15. Carotid Endarterectomy and Stenting

15.1 What is carotid endarterectomy (CEA)

Carotid endaretectomy is a surgical procedure where the carotid artery is opened and the plaque is removed. The procedure allows restoration of blood flow and removal of embolic material to reduce the risk of ischemic / embolic stroke and TIA. There are two main techniques: the classical/conventional method where a patch is used to enlarge the vessel and the eversion method, where the carotid artery is transected at the bifurcation and then everted to remove the plaque. The artery is then repaired by performing an “end-to-end” anastomosis. The procedure is conducted either under local or general anesthesia.

Carotid endarterectomy
Carotid endarterectomy. The artery is cut open and the plaque is pealed off of the vessel
Surgery Video. Video demonstrating how the plaque is pealed off of the artery during carotid artery endarterectomy



15.2 What are potential complications of carotid endarterectomy

  • Stroke (embolic) and death
  • Bleeding + haematoma
  • Cranial nerve damage (facial nerve, hypoglossal nerve, vagal nerve, superior laryngeal nerve, glossopharyngeal nerve)
  • Wound infection
  • Hyperperfusion syndrome
  • Restenosis


15.3 What is carotid artery stenting?

Carotid stenting is a percutaneous procedure where a stent is placed into the area of stenosis to expand the lumen and prevent vessel recoil. The procedure is performed under fluoroscopic guidance and an embolic protection device. Carotid artery stenting is an alternative to endarterectomy.

Stenting. Stenting of the Carotid artery. The stent is placed inside the vessel to expand the lumen.



15.4 What are potential complications of carotid artery Stenting?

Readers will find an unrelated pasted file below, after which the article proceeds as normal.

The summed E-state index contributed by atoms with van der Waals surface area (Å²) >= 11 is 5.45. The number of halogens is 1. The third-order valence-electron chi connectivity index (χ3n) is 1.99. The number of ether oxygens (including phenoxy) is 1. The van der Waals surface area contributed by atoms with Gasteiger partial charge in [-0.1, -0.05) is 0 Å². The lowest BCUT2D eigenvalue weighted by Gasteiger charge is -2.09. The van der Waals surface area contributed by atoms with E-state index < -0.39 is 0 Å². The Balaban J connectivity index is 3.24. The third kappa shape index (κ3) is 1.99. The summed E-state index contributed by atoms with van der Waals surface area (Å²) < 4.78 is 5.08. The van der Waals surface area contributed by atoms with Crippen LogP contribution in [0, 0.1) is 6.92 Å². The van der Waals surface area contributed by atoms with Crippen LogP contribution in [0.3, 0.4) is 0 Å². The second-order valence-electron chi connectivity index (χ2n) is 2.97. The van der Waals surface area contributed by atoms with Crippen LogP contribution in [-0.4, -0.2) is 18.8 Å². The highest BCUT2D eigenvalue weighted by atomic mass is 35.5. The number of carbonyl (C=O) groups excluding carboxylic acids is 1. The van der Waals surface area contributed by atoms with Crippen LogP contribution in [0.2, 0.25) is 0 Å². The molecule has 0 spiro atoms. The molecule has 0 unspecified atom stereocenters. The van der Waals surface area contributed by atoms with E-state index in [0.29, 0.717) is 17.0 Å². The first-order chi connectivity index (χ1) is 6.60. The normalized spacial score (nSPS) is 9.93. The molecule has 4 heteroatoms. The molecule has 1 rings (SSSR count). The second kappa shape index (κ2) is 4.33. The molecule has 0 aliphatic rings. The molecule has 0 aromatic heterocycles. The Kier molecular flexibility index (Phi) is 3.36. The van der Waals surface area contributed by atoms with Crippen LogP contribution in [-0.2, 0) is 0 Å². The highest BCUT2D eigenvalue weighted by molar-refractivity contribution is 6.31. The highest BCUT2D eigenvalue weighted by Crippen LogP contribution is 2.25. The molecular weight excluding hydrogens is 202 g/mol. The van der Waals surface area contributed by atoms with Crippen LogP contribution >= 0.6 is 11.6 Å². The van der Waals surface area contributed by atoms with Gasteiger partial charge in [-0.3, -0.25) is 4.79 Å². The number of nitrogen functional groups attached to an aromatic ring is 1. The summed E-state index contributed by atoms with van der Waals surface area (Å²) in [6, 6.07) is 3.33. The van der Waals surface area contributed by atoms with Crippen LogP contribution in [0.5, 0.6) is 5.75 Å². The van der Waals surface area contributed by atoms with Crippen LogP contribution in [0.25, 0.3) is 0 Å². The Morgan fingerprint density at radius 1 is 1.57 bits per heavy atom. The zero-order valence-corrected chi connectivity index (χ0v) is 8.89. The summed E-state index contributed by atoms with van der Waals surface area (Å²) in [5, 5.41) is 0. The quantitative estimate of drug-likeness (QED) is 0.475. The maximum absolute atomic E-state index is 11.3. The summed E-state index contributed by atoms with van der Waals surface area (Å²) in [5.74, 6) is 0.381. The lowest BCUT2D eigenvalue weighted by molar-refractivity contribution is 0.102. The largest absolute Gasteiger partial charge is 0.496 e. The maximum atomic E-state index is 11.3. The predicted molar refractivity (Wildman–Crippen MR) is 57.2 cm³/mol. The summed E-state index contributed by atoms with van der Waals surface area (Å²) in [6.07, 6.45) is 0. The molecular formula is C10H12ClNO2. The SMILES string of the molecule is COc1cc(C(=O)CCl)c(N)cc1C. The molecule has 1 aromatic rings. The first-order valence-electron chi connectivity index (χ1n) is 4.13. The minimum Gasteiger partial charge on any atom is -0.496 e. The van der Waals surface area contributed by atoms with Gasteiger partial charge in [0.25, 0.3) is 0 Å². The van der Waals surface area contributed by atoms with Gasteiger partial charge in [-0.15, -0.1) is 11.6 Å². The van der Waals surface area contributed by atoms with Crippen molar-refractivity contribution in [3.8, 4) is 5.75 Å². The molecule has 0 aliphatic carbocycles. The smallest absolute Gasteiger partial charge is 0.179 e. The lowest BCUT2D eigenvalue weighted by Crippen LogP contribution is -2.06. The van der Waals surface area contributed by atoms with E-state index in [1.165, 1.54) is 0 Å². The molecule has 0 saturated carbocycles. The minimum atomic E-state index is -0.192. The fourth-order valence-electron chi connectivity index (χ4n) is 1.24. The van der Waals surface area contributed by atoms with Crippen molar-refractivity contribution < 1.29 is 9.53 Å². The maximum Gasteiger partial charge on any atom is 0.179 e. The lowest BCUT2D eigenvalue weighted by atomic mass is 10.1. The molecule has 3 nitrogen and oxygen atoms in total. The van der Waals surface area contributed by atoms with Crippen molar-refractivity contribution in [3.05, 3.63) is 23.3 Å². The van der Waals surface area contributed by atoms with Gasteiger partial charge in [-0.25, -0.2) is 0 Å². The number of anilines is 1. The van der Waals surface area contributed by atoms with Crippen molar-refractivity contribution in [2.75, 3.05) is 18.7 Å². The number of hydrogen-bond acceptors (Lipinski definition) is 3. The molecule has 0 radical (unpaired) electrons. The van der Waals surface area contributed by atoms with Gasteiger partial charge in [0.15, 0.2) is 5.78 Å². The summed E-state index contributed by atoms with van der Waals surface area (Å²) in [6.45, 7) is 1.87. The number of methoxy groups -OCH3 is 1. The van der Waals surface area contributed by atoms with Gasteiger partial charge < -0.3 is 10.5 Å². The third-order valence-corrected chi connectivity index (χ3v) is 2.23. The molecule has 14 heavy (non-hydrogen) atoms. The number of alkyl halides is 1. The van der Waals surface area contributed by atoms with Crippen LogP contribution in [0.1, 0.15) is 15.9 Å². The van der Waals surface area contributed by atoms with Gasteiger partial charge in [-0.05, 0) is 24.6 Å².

Risks include:

  • Stroke and intracranial hemorrrhage and death
  • hypoperfuison and bradycardia
  • contrast complications
  • carotid perforation
  • carotid artery dissection.
  • Bleeding + haematoma (site of vascular access)
  • Acute stent thrombosis (very uncommon)


15.5 When is carotid endarterectomy indicated?

The indication for surgery is always a trade off between the benefit of the procedure and risk. Numerous large randomized studies such as the North American Symptomatic Carotid Endarterectomy Trial Collaborators (NASCET) and the European Carotid Surgery Trial (ECST) have clearly shown the carotid endarterectomy is beneficial in specific patient groups. The following table lists the current indications for this procedure.

  • Patients with symptomatic severe (60-99%) stenosis are candidates for endarterectomy (CEA) or stenting if the procedural death / stroke risk is < 6%
  • Symptomatic non-severe stenosis (>50%) if the procedural risk is < 6%
  • Asymptomatic severe stenosis who are at high risk for stroke if the procedure risk is < 3% (stenosis progression, impaired cerebro- vascular reserve, spontaneous TCD embolisation)
  • CEA is contraindicated in patients with < 50% stenosis
  • CEA should be performed within 2 weeks of the patient’s last symptoms
  • Carotid artery occlusion is NOT an indication for CEA  - unless it is an acute occlusion 
 Flow chart depicting the indications for conservative therapy and carotid artery stenting
Flow chart depicting the indications for conservative therapy and carotid artery stenting/endarterectomy in patients with severe vs non-severe carotid artery stenosis



15.6 Which factors should be considered for carotid endarterectomy and stenting?

There are many other factors which must be considered when deciding if a percutaneous or surgical intervention should be performed.

Factors to be considered
Neurologic symptomsTIA? Non-disabling stroke? Stroke? Note that isolated carotid stenosis does not cause vertigo, lightheadedness, or syncope
Time since episodeIdeally intervention should be performed within 4 days of an event. CEA is superior if early intervention is possible (within 3-4 weeks). Stenting is superior if late intervention is performed
Degree of carotid artery stenosis0-99%
Location of stenosisUnilateral - bilateral (higher risk)
Stenosis vs occlusionCollateral flow
Co-morbititiesOperative risk, survival?
Vascular and local anatomic featuresSurgical challenges?
Carotid plaque morphologyHigh-risk plaque?



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